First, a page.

Today in Labor History January 8

Today in Labor History January 8, 1811Charles Deslondes led an unsuccessful slave revolt on the east bank of the Mississippi River near present day New Orleans. Around 125 enslaved men marched from sugarcane plantations on the German Coast toward New Orleans. They collected more men along the way. Up to 500 slaves participated in total, making it the largest slave insurgency in U.S. history. On their march, they burned five plantation houses, several sugarhouses, and crops, and they killed two white men. Most were armed with hand tools. However, 95 black people died in confrontations with the militia or by execution in the aftermath. Whites decapitated many of the executed men and displayed their heads on pikes to intimidate other slaves.


Today in Labor History January 8, 1864: Mary Kenney O’Sullivan (1864-1943) was born on this date in Hannibal, Missouri. O’Sullivan was the first American Federation of Labor (AFL) woman organizer. She also organized the Woman’s Bookbinder Union in 1880. And she was a founder of the National Women’s Trade Union League (WTUL) in 1903. 

Today in Labor History January 8, 1867: The U.S. Congress passed a bill to allow African American men the right to vote in Washington, D.C.


Today in Labor History January 8, 1877Crazy Horse and his warriors fought their final battle against the U.S. Cavalry at Wolf Mountain, Montana Territory. Just six months earlier, Crazy Horse and Chief Gall had led Lakota, Cheyenne and Arapaho warriors in the routing of Custer and the 7th Cavalry in the Battle of Little Bighorn. Many bands of Sioux and Cheyenne had returned to the reservations to get food and supplies in preparation for winter. However, Congress had demanded that they cede the Black Hills in exchange for these goods. They also replaced the civilian contractors in charge of these supplies with army soldiers.

These convinced many people to avoid the reservations and mistrust the U.S. government even more than they already did. Then, in December, U.S. troops defeated Sitting Bull’s band, as well as Dull Knife‘s Cheyennes, who had trekked through snow to join Crazy Horse. Considering their weakened condition and the approaching winter, Crazy Horse tried to negotiate peace with the army. The army responded by murdering Crazy Horse’s delegation. Consequently, they continued fighting. The final battle occurred on January 8, 1877. While only 3 people died on each side and the battle was essentially a draw. However, the U.S. considered it a strategic victory in light of their recent humiliation at Little Big Horn. Also because it showed they could avoid defeat under harsh winter conditions.


Today in Labor History January 8, 1883: In Lyon, France the trial of the anarchists known as “the 66” began on this date. “The 66” were accused of promoting workers’ strikes and the abolition of the rights of property, family, fatherland and religion. Leaders like Peter Kropotkin, Emile Gautier, Joseph Bernard and Toussaint Bordat received four years in prison. 39 of their cohorts received sentences ranging from six months to three years.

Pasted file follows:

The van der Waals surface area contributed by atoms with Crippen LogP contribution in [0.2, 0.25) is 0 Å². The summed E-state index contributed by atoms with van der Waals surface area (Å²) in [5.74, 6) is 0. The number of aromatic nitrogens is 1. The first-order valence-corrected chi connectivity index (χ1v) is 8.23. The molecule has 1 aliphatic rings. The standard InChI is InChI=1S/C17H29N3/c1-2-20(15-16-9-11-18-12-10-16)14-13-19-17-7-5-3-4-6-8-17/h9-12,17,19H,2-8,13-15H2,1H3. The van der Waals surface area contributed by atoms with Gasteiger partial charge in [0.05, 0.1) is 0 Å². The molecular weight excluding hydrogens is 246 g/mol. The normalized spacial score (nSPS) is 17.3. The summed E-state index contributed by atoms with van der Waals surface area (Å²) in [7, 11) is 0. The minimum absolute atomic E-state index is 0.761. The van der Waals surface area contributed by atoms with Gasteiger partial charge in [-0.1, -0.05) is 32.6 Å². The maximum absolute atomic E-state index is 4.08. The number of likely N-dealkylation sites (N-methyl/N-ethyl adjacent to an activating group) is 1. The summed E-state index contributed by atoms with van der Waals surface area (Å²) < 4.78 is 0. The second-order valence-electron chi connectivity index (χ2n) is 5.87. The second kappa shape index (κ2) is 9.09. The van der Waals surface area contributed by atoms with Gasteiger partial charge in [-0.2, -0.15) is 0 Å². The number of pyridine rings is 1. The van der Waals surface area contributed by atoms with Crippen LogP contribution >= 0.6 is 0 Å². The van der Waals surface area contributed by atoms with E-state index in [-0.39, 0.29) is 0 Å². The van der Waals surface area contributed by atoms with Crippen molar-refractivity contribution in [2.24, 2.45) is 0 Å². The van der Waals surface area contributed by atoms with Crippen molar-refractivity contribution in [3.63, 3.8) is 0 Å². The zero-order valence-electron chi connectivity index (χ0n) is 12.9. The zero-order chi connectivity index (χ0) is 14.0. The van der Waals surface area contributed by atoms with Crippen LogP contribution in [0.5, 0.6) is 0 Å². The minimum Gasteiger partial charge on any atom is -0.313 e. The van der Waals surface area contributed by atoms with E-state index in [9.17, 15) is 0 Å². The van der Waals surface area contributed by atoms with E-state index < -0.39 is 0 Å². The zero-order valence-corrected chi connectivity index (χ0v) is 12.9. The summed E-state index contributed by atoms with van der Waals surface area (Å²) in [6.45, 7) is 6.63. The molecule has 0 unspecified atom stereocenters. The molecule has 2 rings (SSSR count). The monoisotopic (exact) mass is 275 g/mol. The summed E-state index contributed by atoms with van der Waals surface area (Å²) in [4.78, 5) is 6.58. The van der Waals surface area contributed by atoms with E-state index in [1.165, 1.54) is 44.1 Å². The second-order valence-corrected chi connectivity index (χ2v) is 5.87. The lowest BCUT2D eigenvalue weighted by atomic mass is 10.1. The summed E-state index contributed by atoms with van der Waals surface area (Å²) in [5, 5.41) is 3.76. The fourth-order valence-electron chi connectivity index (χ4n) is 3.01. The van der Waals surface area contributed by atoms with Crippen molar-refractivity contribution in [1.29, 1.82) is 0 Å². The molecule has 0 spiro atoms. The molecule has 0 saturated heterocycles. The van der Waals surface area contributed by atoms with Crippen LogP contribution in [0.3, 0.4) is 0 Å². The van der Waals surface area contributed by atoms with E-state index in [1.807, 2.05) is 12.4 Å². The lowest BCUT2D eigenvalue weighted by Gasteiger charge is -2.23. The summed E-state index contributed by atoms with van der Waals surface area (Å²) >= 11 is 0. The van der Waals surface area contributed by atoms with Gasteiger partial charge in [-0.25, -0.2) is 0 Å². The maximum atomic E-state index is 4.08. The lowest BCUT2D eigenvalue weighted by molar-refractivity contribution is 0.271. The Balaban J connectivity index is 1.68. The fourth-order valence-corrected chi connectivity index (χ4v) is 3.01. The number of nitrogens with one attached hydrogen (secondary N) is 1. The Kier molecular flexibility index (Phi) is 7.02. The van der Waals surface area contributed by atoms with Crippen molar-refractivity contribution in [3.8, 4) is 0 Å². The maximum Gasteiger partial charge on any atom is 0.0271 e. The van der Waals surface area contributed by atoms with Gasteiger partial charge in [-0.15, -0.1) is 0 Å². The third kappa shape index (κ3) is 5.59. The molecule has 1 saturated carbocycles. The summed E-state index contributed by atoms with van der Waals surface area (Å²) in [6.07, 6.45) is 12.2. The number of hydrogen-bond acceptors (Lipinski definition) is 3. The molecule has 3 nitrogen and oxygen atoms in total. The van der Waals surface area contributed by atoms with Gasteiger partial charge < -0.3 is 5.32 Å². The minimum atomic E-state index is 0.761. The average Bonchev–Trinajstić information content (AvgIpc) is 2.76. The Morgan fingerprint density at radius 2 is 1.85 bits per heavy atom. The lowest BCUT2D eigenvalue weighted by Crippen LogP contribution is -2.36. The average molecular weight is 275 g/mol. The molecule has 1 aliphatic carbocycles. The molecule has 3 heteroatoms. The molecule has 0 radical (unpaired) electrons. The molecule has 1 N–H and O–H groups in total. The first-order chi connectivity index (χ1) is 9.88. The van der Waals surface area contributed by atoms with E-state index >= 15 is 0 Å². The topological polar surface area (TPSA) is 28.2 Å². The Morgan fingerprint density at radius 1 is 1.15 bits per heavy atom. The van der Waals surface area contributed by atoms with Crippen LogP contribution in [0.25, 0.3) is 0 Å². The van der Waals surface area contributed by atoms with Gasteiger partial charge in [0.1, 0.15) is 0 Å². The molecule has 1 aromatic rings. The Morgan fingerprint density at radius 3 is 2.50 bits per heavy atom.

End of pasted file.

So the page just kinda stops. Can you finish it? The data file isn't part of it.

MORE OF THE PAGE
Today in Labor History January 8, 1892: 500-600 anarchist peasants led a revolt in Andalusia, taking over the town of Jerez and demanding the release of prisoners and economic relief. The authorities quickly quashed the uprising, killing three. They captured and tortured the leaders, executing four of them on February 10. They sentenced another 14 to life imprisonment. The Cadiz labor movement had to go underground because the general repression was so severe. The press condemned the government’s response. Protests erupted in many parts of Spain and other parts of Europe. Activists clashed with police at Spanish consulates throughout Europe. Anarchists set off numerous bombs in retaliation. Anarchist Paulí Pallàs tried to assassinate Catalonia Captain General Arsenio Martínez Campos for his role in the Jerez uprising’s repression and executions.


Today in Labor History January 8, 1920: The steel strike of 1919 ended in failure for the Amalgamated Association of Iron, Steel and Tin Workers (AA) labor union. The AA launched the strike in September 1919, in the wake of World War I. One of their goals was to organize the steel industry, after years of losses. The worst was the Carnegie Steel strike at Homestead, Pennsylvania in 1892. That strike ended in a day-long gun battle the killed 10 and wounded dozens. A wave of de-unionization in the steel industry followed.

Today in Labor History January 8, 1933: Anarchist uprisings began in Barcelona, Madrid and Valencia. While the northern uprisings were quickly suppressed, another anarchist uprising broke out in the Andalusian town of Casas Viejas on January 11. The Civil Guards ultimately quashed it, too, slaughtering 24 people.


Today in Labor History January 8, 1969: In San Jose, California, teachers joined with striking students to oppose the Vietnam War.

Today in Labor History January 8, 1991: 200 Teamsters leaders held a “Labor for Peace” meeting to oppose the Gulf War, New York City.

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  1. Pingback: Today in Labor History January 9 - Michael Dunn

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